No better than the genre-bending original but a slight improvement over Dead Man’s Chest and At Worlds End On Stranger Tides suffers centrally from lack of a commanding captain. Marshall’s role is relegated to merely on-set facilitator or perhaps liaison between legions of talented craftspeople that make the movie look so good. Whatever vision he had for this venture if he had a unique take at all is chewed up and spit out by the engines of the Jerry Bruckheimer blockbuster factory rendering the film as mechanical as the ride from which it is based.
Beneath the glossy sheen of Zac Efron there exists the makings of quite a fine actor glimpses of which were seen in both the blockbuster comedy 17 Again and the indie drama Me and Orson Welles. His transition out of the Disney-fied teen-dream world and into more adult-oriented projects is a gradual uneasy one as is evidenced by his latest film the metaphysical drama Charlie St. Cloud which finds him perched squarely in between the two camps. Efron it appears is in that awkward stage.
In Charlie St. Cloud Efron plays the title character a carefree college-bound sailing star whose bright future is torpedoed when an awful auto wreck takes the life of his beloved kid brother Sam (Charlie Tahan). Charlie at the wheel of the car at the time of the crash briefly dies himself only to be wrested from a flatline by a particularly stubborn and spiritual EMT (Ray Liotta).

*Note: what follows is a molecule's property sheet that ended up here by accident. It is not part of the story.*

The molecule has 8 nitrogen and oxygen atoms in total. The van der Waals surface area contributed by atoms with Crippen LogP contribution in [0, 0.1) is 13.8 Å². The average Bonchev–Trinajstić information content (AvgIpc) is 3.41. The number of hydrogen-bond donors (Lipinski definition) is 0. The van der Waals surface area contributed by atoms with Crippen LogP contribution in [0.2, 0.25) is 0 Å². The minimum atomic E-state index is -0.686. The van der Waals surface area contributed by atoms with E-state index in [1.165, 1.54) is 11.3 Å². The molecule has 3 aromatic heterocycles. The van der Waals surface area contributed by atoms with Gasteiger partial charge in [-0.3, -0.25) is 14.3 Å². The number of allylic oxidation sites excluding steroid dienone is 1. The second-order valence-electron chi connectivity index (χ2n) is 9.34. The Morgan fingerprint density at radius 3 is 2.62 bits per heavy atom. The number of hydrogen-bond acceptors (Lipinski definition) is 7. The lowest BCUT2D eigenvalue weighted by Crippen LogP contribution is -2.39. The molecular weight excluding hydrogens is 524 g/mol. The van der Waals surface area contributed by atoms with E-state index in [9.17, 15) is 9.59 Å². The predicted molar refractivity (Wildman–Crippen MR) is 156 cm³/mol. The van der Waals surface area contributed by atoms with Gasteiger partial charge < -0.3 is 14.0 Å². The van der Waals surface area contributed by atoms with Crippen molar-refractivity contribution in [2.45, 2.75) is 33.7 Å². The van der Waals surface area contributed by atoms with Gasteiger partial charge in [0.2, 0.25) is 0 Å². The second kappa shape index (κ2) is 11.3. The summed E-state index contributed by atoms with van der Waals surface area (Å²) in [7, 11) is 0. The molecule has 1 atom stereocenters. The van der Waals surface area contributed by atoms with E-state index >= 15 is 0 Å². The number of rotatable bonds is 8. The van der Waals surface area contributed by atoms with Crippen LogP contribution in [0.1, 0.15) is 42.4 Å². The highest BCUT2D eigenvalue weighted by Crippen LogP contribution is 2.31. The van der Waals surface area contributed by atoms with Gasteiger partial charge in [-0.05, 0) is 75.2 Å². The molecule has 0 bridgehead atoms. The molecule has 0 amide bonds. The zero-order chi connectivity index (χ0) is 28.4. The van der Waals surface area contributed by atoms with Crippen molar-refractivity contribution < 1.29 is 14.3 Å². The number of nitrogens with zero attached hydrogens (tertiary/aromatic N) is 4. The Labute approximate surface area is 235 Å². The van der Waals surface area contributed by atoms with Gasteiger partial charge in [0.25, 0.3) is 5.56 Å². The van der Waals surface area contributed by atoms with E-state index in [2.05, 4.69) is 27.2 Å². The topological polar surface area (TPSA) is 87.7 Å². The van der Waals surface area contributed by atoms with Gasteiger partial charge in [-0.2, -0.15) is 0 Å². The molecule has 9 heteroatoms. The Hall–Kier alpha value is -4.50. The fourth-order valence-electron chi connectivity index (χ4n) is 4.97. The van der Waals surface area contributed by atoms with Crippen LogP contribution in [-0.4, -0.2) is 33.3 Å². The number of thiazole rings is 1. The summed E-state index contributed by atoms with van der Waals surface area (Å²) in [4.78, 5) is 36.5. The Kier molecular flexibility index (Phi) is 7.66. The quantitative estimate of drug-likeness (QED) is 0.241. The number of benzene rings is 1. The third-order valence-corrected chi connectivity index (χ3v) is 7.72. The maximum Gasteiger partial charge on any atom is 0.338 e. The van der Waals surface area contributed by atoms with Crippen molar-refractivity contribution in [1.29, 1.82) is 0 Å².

Years later Charlie’s body has made a full recovery but his mind remains plagued by some nasty after-effects of the tragedy. He’s given up sailing ditched his college plans gotten a job at a cemetery and taken up the habit of holding regular conversations with dead people — specifically his brother Sam with whom he meets daily in a forest clearing to play catch. Usually such mental deterioration coincides fairly closely with physical deterioration which is why you don’t encounter a lot of well-groomed paranoid schizophrenics on skid row. But Charlie has kept up with his workout and grooming regimens earning a reputation among the residents of his sleepy Pacific Northwest town as a sort of beautiful nutcase.
Unable to escape his all-consuming grief Charlie seems doomed to retreat further into isolation and despair until salvation arrives wrapped in a cardigan: Tess (Amanda Crew) a feisty pro sailor and no stranger to tragedy herself can see beyond Charlie’s unhinged persona to the sensitive troubled and irresistibly hot man that lies beneath. As their relationship deepens Charlie is increasingly torn between his imaginary friends and his real-life love.